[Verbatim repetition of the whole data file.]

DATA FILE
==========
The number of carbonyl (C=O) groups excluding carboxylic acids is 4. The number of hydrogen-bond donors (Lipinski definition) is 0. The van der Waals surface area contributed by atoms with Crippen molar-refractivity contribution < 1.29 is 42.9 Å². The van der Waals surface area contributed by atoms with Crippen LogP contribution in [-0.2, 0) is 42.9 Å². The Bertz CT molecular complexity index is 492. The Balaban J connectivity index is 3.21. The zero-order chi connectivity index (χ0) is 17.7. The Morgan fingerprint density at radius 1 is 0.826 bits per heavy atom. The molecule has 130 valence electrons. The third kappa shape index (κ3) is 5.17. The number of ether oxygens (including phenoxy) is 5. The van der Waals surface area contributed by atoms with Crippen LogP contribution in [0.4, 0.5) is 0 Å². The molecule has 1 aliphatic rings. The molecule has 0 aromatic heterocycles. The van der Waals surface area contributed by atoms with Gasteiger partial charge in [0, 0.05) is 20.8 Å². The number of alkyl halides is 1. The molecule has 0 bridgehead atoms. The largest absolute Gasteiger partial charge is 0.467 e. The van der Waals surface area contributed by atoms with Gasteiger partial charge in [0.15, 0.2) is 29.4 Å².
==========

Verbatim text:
The number of carbonyl (C=O) groups excluding carboxylic acids is 4. The number of hydrogen-bond donors (Lipinski definition) is 0. The van der Waals surface area contributed by atoms with Crippen molar-refractivity contribution < 1.29 is 42.9 Å². The van der Waals surface area contributed by atoms with Crippen LogP contribution in [-0.2, 0) is 42.9 Å². The Bertz CT molecular complexity index is 492. The Balaban J connectivity index is 3.21. The zero-order chi connectivity index (χ0) is 17.7. The Morgan fingerprint density at radius 1 is 0.826 bits per heavy atom. The molecule has 130 valence electrons. The third kappa shape index (κ3) is 5.17. The number of ether oxygens (including phenoxy) is 5. The van der Waals surface area contributed by atoms with Crippen LogP contribution in [0.4, 0.5) is 0 Å². The molecule has 1 aliphatic rings. The molecule has 0 aromatic heterocycles. The van der Waals surface area contributed by atoms with Gasteiger partial charge in [0, 0.05) is 20.8 Å². The number of alkyl halides is 1. The molecule has 0 bridgehead atoms. The largest absolute Gasteiger partial charge is 0.467 e. The van der Waals surface area contributed by atoms with Gasteiger partial charge in [0.15, 0.2) is 29.4 Å².